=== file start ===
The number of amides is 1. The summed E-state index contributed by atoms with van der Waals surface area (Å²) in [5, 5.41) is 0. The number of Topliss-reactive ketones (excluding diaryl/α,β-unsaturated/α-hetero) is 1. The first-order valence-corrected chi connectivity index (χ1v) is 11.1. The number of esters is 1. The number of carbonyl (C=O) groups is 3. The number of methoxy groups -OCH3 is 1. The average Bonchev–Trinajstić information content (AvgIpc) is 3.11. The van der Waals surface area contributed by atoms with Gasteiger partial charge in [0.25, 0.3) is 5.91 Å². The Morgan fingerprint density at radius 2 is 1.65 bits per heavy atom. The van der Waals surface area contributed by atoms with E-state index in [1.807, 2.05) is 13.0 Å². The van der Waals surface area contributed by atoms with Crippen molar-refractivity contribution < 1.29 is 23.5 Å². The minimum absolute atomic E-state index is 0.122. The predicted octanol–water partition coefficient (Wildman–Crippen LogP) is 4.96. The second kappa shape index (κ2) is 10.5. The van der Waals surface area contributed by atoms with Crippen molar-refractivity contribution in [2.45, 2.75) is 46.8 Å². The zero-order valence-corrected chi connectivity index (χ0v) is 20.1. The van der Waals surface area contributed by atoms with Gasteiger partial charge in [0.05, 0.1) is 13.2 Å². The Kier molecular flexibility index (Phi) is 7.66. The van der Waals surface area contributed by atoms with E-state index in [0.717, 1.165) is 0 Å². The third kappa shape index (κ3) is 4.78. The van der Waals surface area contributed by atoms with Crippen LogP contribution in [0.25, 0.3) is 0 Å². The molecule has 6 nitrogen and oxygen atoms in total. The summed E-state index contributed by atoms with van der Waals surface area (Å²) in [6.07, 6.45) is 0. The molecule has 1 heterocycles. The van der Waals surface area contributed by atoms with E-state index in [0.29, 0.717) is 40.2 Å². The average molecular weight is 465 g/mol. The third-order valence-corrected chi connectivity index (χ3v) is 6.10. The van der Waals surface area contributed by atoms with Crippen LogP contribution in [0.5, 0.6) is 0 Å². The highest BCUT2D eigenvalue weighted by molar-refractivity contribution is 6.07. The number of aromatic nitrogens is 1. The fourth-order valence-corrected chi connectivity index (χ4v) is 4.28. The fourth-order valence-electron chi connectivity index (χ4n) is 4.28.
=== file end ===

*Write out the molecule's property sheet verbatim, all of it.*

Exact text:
The number of amides is 1. The summed E-state index contributed by atoms with van der Waals surface area (Å²) in [5, 5.41) is 0. The number of Topliss-reactive ketones (excluding diaryl/α,β-unsaturated/α-hetero) is 1. The first-order valence-corrected chi connectivity index (χ1v) is 11.1. The number of esters is 1. The number of carbonyl (C=O) groups is 3. The number of methoxy groups -OCH3 is 1. The average Bonchev–Trinajstić information content (AvgIpc) is 3.11. The van der Waals surface area contributed by atoms with Gasteiger partial charge in [0.25, 0.3) is 5.91 Å². The Morgan fingerprint density at radius 2 is 1.65 bits per heavy atom. The van der Waals surface area contributed by atoms with E-state index in [1.807, 2.05) is 13.0 Å². The van der Waals surface area contributed by atoms with Crippen molar-refractivity contribution < 1.29 is 23.5 Å². The minimum absolute atomic E-state index is 0.122. The predicted octanol–water partition coefficient (Wildman–Crippen LogP) is 4.96. The second kappa shape index (κ2) is 10.5. The van der Waals surface area contributed by atoms with Crippen molar-refractivity contribution in [2.45, 2.75) is 46.8 Å². The zero-order valence-corrected chi connectivity index (χ0v) is 20.1. The van der Waals surface area contributed by atoms with Gasteiger partial charge in [0.05, 0.1) is 13.2 Å². The Kier molecular flexibility index (Phi) is 7.66. The van der Waals surface area contributed by atoms with E-state index in [0.717, 1.165) is 0 Å². The third kappa shape index (κ3) is 4.78. The van der Waals surface area contributed by atoms with Crippen LogP contribution in [0.25, 0.3) is 0 Å². The molecule has 6 nitrogen and oxygen atoms in total. The summed E-state index contributed by atoms with van der Waals surface area (Å²) in [6.07, 6.45) is 0. The molecule has 1 heterocycles. The van der Waals surface area contributed by atoms with E-state index in [0.29, 0.717) is 40.2 Å². The average molecular weight is 465 g/mol. The third-order valence-corrected chi connectivity index (χ3v) is 6.10. The van der Waals surface area contributed by atoms with Crippen LogP contribution in [0.5, 0.6) is 0 Å². The highest BCUT2D eigenvalue weighted by molar-refractivity contribution is 6.07. The number of aromatic nitrogens is 1. The fourth-order valence-corrected chi connectivity index (χ4v) is 4.28. The fourth-order valence-electron chi connectivity index (χ4n) is 4.28.